Let this brightly flavored, colorful jar of Pickled Carrots & Daikon Radish bring your fried and grilled entrees, sandwiches, and salads to new heights! It is an explosion of clean, fresh, and sweet-tangy flavors with every crisp mouthful.
Peel and rinse the daikon and carrots, and julienne them into fine strips. (You can use a mandoline for this, or you can take the opportunity to practice your knife skills.) Put the daikon and carrots into a bowl and toss with the salt. Set aside for 20 minutes.
Put the vinegar and sugar in a saucepan, and bring to a boil. Stir to make sure the sugar's dissolved, then remove from the heat and let cool.
Transfer the daikon and carrots to a colander, and rinse thoroughly. Squeeze out small handfuls of the vegetables to remove as much water as possible, then transfer them to a bowl. Pour the cooled vinegar-and-sugar mixture over, and toss to combine.
Let the mixture marinate at room temperature for an hour, then either serve or transfer to a container, cover, and refrigerate. The pickles should keep around three weeks. (When you open up the container, the daikon will have a distinct smell. It's not entirely pleasant. It won't taste bad or anything, but you can open up the container, leave the room, and come back in a little bit if the smell's not doing it for you.)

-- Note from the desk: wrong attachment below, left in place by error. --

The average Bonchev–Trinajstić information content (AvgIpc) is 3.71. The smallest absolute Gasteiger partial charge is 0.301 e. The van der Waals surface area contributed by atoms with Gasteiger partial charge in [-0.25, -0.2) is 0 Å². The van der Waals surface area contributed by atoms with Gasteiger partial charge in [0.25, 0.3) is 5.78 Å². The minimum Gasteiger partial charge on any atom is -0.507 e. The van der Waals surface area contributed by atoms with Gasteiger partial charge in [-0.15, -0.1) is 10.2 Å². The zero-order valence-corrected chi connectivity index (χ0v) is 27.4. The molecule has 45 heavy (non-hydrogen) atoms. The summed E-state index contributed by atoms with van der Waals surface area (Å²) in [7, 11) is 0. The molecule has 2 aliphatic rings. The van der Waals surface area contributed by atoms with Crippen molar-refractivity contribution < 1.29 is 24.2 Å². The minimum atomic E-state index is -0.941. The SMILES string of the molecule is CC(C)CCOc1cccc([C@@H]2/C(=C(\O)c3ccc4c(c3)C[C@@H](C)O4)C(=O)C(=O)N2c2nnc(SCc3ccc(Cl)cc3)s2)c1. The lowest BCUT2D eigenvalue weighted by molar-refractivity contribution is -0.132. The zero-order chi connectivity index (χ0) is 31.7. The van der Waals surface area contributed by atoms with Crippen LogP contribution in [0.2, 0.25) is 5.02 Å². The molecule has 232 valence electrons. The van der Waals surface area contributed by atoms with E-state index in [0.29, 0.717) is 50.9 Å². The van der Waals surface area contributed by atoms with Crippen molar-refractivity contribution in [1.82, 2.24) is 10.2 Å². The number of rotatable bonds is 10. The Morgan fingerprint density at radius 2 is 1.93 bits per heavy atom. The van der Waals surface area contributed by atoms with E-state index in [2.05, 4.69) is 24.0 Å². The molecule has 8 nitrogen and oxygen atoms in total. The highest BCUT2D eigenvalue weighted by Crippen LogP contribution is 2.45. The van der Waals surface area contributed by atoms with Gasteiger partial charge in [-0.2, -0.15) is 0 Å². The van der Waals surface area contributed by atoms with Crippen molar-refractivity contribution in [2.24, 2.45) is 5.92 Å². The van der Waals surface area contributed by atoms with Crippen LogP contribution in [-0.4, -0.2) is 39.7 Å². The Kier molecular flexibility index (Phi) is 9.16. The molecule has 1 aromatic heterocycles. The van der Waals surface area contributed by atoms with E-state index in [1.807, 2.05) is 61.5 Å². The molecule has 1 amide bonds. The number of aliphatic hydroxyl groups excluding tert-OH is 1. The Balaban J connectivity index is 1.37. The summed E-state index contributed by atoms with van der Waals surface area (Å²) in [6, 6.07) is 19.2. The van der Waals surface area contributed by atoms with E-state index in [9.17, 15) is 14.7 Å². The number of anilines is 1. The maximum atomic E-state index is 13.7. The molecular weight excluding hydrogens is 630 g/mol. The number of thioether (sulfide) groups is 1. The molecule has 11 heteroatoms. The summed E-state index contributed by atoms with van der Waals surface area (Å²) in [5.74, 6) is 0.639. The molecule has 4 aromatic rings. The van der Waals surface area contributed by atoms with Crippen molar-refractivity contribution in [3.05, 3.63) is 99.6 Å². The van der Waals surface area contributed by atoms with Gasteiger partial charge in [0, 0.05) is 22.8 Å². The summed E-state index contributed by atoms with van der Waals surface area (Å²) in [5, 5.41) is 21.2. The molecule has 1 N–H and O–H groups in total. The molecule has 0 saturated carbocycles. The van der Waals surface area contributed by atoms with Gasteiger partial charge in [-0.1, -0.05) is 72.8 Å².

The pickles’ flavor improves over time, so the longer you allow the flavors to meld together, the better!
Play with the amount of vinegar and sugar to your liking. Add more vinegar if you want a tangier Do Chua, or add more sugar if you prefer it sweeter. You can also add a few chili pepper slices or a sprinkling of chili flakes if you want it on the spicy side. You can also add red shallots and garlic for a more savory punch.
Having made this with both rice vinegar and white vinegar, I can say that it’s worth getting the rice vinegar if you don’t already have some in your pantry. There’s something off and a little aggressive about these pickles when made with white vinegar, which probably has to do with rice vinegar’s lower acidity level.
Make your prep time easier by using a mandoline if you have one. You can also shred the vegetables with a grater or the grating disk on a food processor.
When you open up the container, the daikon will have a distinct smell. Do not throw it away as this does not mean it has gone bad.